In the sacristy, I consider striking distance
and the angles of whips.
How close would a Roman soldier need to be
to solicit a gash? How close for a hairline of red?
Would the whip roll across the skin in one clear lick,
or would it hiccup across the folds?
Did the son of the father have folds of skin,
or was he polished tight by hard work
like my father?
How different are the muscles of a carpenter
from the muscles of a forester?
I decide on wide slashes—precise but hungry,
as if the soldier had wanted to peel into the heart—
and apply the blood, a mix
of karo syrup and red dye.
Like Jesus in Gethsemane, my father did not want
to be Jesus. He said he wanted to be Peter.
The parish priest knew better: my father has never
not wanted to be the hero.
So every year, he carries a cross through
St. Isidore’s, trailed by the screams
of parishioners: Crucify him! Crucify him!
He wears a crown of thorns he made from
a wild honey locust, and better than ash, it leaves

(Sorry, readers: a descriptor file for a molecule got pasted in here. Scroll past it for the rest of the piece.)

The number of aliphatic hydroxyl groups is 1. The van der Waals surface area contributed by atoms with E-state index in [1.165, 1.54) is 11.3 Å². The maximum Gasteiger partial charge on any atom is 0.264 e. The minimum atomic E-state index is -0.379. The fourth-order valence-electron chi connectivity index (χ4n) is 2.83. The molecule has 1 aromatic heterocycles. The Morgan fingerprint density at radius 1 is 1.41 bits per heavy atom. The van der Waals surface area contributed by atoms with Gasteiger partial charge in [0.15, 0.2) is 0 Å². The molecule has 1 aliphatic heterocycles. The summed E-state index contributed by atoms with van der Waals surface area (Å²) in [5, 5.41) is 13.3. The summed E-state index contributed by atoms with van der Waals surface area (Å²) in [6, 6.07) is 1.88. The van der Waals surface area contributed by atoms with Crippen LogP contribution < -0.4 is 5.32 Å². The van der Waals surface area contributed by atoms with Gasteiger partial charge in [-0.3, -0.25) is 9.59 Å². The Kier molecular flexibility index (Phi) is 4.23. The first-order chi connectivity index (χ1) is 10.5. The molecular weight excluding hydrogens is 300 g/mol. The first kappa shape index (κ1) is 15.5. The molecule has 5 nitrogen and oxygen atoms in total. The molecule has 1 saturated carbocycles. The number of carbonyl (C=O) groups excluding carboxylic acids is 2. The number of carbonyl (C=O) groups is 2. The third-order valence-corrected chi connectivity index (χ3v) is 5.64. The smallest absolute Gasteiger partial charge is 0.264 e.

a bloody mark on his forehead.
We raise his body up on the cross he built
himself from a redwood tree.
My mother makes the same joke about trying
to live with him when he thinks he’s God,
and we practice his lines so much they become
a new kind of family prayer.
I say: Father, if it is your will—
My brothers cry back: Take this cup from me!
I say: The reason I was born,
the reason I came into this world—
and my brothers call:
is to testify to the truth!
My father is known for his wail:
My God! My God! Why have you forsaken me?
But I covet the lines where Jesus sounds lonely
and surprised by it:
Peter, are you asleep?
Could you not watch one hour with me?
As lonely as anyone who has ever tried to be human.
Every year, I find a little more of the broken
alien inside of him—
My kingdom is not of this world.
If it were, my subjects would be fighting
to save me from being handed over.
As it is, my kingdom is not from here.
Every year, I want more passion,
Every year, the slashes get wider.